4. Materials and Methods

4.1. Breed De Novo Hybridization Approach

In this step, we used Maestro software (Maestro, version 11.8, 2018, Schrödinger, New York, NY, USA). In breed-based de novo drug design, cocrystalized compounds from diverse PDB structures or well-known inhibitors against a particular target must be used [18]. Numerous neuraminidase inhibitors from the literature were gathered for this investigation (Figure 12) [30,31]. The LigPrep module, which created the low-energy ligand conformer using the OPLS3e force field [32], optimized the 3D structures of 30 compounds. Diverse fragments were produced from these structures using the run.\ program at the Schrödinger powershell command line with the appropriate input and output folders. The fragments were docked into the active site of the receptor using SP docking, and the best-scoring fragments were combined using the Breed Ligand Creation Panel [18]. The molecule was hybridized by a breed panel, utilizing three different settings. It should be recalled that two bonds must be of the same order to start and maintain the hybridization (geometry) of the bonded atoms in the new molecule. Additionally, the atoms at the bond ends need to be close to one Å of another [18]. According to Pierce et al. [18], the angle between the bond vectors of two bonds cannot be greater than 15°. The first half of molecule one and the second half of molecule two combine to form a new molecule if the initial molecules are divided in half at the matching bond. The other new molecule is created by joining the first half of molecule two and the second half of molecule one. The atom types, sites, and bonds of the new molecules are identical to those of the corresponding atoms [19]. The procedure for drug discovery, in general, is a difficult challenge for organic chemists due to the complexity of the pharmacophore feature that increases the properties and efficiency of a drug [33]. Chemists commonly use their specialized knowledge and carry out compound tweaking by hand by adding and removing functional groups. Nevertheless, chemists must carry out each alteration step by hand even if they use methods that forecast the ideal chemical attributes. Every iteration of this process might take many hours, and there might still be no promising candidate medication [18]. The breed-based de novo hybridization approach used in this investigation is shown in Figure 13.

4.2. Molecular Docking Study

The crystal structure of neuraminidase with zanamivir was downloaded from the Protein Data Bank (PDB ID: 5L17) with a resolution of 2.40 Å and zero mutations [34]. The “protein preparation wizard” in Maestro 11.8 was used to prepare proteins. Hydrogen was added following verification of the chemical accuracy.
The process of energy minimization was used to create a protein with a lower energy state with the help of the OPLS3e force field (optimized potential for liquid simulation) [22]. The grid was constructed using the default box dimension in the SP-docking study. For extensive analysis and validation of the de novo drug design results, XP docking was employed to study the interactions of the new breed of molecules and the active site of neuraminidase.
Finally, we docked two clinical neuraminidase inhibitors (peramivir and oseltamivir) as supplementary reference ligands in the active site of neuraminidase to estimate the inhibitory activity of the breed molecules.

4.3. ADME-Tox Prediction

ADMET properties are a very helpful drug discovery approach [35]. The experimental determination of drug candidate pharmacokinetic properties is time-consuming. We investigated the ADMET properties of each breed of molecule, focusing on solubility and permeability to biological membranes, which are two of the most important factors influencing the activity using SwissADME [36]. The ProTox-II platform was used to evaluate the potential toxicity [37]. To study hepatotoxicity, immunotoxicity, and cytotoxicity, the lethal dosage (LD50) was determined for both active and inactive cell types [38].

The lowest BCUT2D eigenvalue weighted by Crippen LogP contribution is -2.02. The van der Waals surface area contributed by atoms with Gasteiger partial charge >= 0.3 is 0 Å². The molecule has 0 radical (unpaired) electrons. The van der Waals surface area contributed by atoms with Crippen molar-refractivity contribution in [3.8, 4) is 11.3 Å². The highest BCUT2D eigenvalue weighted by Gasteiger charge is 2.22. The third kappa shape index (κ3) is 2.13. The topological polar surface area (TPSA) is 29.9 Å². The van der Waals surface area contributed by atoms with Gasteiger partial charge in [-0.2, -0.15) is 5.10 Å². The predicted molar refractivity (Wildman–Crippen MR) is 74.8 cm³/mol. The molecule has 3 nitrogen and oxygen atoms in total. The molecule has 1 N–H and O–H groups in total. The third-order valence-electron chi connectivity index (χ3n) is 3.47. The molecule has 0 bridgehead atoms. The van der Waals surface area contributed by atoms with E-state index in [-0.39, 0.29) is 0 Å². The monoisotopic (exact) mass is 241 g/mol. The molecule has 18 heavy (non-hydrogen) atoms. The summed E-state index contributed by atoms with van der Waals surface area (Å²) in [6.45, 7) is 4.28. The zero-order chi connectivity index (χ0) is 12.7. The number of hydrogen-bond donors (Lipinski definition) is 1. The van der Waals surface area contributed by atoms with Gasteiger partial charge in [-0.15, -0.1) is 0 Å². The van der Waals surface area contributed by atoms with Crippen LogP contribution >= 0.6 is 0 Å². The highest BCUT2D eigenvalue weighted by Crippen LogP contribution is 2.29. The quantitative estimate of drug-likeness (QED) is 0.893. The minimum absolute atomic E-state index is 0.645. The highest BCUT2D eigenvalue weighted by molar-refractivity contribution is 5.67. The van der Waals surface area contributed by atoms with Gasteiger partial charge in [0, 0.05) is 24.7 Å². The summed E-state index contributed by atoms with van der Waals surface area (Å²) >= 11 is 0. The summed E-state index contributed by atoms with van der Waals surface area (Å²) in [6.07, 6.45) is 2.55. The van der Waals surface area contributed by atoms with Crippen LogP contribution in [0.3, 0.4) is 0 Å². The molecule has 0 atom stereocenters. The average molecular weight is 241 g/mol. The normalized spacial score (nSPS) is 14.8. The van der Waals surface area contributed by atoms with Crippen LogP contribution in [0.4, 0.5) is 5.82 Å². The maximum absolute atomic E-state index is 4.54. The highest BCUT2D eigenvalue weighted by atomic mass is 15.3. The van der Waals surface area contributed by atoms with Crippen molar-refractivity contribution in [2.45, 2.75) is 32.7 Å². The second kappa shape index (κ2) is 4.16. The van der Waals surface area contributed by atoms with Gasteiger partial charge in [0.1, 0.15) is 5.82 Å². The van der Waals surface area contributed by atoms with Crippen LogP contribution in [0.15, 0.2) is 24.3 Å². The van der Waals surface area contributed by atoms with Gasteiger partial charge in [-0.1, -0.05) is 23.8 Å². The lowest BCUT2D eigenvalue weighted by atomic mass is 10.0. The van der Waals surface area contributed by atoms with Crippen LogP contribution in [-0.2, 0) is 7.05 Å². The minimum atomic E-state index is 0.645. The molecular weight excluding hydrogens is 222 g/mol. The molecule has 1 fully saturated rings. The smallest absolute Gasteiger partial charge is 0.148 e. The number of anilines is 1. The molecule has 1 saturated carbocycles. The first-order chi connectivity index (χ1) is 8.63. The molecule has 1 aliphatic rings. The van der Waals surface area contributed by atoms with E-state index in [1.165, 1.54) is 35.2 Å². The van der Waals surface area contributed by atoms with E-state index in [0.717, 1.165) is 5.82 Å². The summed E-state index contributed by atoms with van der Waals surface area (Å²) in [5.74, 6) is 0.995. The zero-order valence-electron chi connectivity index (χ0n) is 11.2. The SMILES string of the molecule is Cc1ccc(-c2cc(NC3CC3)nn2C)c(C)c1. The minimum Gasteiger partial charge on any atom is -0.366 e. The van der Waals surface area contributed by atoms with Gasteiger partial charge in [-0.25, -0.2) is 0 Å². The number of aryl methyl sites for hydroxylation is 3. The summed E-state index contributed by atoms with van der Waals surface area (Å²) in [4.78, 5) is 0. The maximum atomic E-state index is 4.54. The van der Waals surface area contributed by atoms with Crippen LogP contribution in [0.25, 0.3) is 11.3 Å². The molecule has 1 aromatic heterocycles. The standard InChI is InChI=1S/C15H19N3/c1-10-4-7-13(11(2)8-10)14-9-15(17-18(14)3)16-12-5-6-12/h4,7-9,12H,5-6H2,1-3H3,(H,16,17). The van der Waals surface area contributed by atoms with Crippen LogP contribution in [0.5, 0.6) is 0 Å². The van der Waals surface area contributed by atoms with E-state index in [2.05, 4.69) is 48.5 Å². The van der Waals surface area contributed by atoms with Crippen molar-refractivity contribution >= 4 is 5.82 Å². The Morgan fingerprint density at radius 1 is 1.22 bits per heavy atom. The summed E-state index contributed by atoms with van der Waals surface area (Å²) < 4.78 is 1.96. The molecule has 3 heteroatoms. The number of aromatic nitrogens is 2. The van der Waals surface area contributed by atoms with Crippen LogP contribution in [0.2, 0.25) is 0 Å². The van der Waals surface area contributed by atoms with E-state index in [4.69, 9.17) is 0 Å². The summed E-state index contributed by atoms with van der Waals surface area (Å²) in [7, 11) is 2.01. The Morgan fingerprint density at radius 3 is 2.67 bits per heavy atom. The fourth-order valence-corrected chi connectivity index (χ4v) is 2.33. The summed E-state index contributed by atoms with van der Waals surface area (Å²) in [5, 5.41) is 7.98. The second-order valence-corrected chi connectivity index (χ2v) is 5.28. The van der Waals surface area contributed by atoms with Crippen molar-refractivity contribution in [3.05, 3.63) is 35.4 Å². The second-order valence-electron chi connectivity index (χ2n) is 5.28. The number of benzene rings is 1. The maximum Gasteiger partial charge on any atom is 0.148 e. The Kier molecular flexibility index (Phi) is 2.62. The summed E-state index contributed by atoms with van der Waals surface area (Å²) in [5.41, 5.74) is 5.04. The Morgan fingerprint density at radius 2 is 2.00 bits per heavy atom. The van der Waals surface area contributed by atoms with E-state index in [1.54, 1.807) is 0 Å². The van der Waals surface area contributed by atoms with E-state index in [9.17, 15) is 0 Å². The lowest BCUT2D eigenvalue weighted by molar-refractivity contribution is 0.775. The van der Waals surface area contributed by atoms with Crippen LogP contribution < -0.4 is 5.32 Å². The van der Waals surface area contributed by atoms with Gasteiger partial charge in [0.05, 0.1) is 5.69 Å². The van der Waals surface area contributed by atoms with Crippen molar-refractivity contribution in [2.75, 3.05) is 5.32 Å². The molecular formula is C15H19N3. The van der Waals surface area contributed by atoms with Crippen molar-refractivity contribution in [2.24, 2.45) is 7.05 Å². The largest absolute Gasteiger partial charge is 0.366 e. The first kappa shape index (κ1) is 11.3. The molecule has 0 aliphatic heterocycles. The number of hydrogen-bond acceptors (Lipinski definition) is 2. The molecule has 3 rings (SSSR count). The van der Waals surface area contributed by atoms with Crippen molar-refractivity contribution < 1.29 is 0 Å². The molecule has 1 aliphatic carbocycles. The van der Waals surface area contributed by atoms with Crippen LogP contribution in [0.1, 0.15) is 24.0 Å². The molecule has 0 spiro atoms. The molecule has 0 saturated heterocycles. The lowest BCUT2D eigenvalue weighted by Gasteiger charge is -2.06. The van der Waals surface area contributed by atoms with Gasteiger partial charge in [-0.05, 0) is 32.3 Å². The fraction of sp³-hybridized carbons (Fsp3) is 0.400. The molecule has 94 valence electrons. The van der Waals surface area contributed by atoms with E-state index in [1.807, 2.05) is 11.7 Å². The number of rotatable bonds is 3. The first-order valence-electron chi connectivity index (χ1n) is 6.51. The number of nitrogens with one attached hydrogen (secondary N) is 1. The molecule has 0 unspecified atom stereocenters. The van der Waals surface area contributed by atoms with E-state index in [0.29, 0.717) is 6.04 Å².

4.4. Molecular Dynamic Simulation

In this phase, we conducted molecular dynamic (MD) simulations for all breed molecules. The first process consisted of identifying compounds with high binding affinities for neuraminidase and good ADMET properties. The Gromacs-2022.4 package and the CHARMM27 force field were used to execute the production MD simulation for 100 ns [39]. The SwissParam server was employed for generation of the ligand topology files [40]. Each system was then solvated with the TIP3P water model, and Na+ and Cl− ions were introduced to neutralize the charge [39]. Using the steepest descent-minimization technique, the solvated system was then utilized to minimize energy until the maximal force was less than 10.0 kJ/mol. The equilibration process was then divided into two phases: NVT and NPT equilibrations. The system was coupled with a v-rescale algorithm at 300 K for 100 ps with a coupling value of 0.1 ps during the NVT equilibration phase. The NPT was then equilibrated for 100 ps using a Berenson pressure-coupling strategy with a coupling constant of 2.0 ps [41].
The commands gmx rms, gmx rmsf, gmx gyrate, gmx hbond, and gmx sasa were used to determine the various parameters for each system. The root-mean-square deviation (RMSD) was used to quantify the structural stability of the protein-ligand complex, and the flexibility of the protein residues was assessed using the root-mean-square fluctuation (RMSF) [42]. During 100 ns of simulation, the radius of gyration (Rg) was calculated to assess the compactness of the protein-ligand complex, hydrogen bond analysis was performed to determine the protein-ligand hydrogen bonding interactions, and the solvent-accessible surface (SASA) area was computed to assess the overall stability of each system. In addition, we conducted free-energy landscape analysis, which involves calculating and diagonalizing the covariance matrix [43]. Grace software was employed to visualize the simulation trajectories [44].